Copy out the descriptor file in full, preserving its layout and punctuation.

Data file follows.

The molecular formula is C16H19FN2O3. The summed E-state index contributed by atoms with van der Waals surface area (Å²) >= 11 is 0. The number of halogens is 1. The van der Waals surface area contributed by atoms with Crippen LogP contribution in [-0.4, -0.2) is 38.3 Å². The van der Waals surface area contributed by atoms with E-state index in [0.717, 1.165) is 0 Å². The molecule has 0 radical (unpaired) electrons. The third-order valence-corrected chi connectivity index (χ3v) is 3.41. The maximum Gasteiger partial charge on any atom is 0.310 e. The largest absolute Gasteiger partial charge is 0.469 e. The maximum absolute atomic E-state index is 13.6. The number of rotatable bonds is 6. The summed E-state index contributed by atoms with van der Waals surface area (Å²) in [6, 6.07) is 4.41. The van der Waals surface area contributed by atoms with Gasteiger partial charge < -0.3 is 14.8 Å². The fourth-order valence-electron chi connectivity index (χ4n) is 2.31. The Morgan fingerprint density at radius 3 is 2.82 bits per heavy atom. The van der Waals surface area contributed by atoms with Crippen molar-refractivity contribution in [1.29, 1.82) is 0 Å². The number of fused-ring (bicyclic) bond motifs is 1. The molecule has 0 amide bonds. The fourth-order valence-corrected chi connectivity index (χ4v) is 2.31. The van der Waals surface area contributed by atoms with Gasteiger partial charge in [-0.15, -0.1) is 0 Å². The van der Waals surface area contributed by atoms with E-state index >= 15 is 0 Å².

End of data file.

The molecular formula is C16H19FN2O3. The summed E-state index contributed by atoms with van der Waals surface area (Å²) >= 11 is 0. The number of halogens is 1. The van der Waals surface area contributed by atoms with Crippen LogP contribution in [-0.4, -0.2) is 38.3 Å². The van der Waals surface area contributed by atoms with E-state index in [0.717, 1.165) is 0 Å². The molecule has 0 radical (unpaired) electrons. The third-order valence-corrected chi connectivity index (χ3v) is 3.41. The maximum Gasteiger partial charge on any atom is 0.310 e. The largest absolute Gasteiger partial charge is 0.469 e. The maximum absolute atomic E-state index is 13.6. The number of rotatable bonds is 6. The summed E-state index contributed by atoms with van der Waals surface area (Å²) in [6, 6.07) is 4.41. The van der Waals surface area contributed by atoms with Gasteiger partial charge < -0.3 is 14.8 Å². The fourth-order valence-electron chi connectivity index (χ4n) is 2.31. The Morgan fingerprint density at radius 3 is 2.82 bits per heavy atom. The van der Waals surface area contributed by atoms with Crippen molar-refractivity contribution in [1.29, 1.82) is 0 Å². The number of fused-ring (bicyclic) bond motifs is 1. The molecule has 0 amide bonds. The fourth-order valence-corrected chi connectivity index (χ4v) is 2.31. The van der Waals surface area contributed by atoms with Gasteiger partial charge in [-0.15, -0.1) is 0 Å². The van der Waals surface area contributed by atoms with E-state index >= 15 is 0 Å².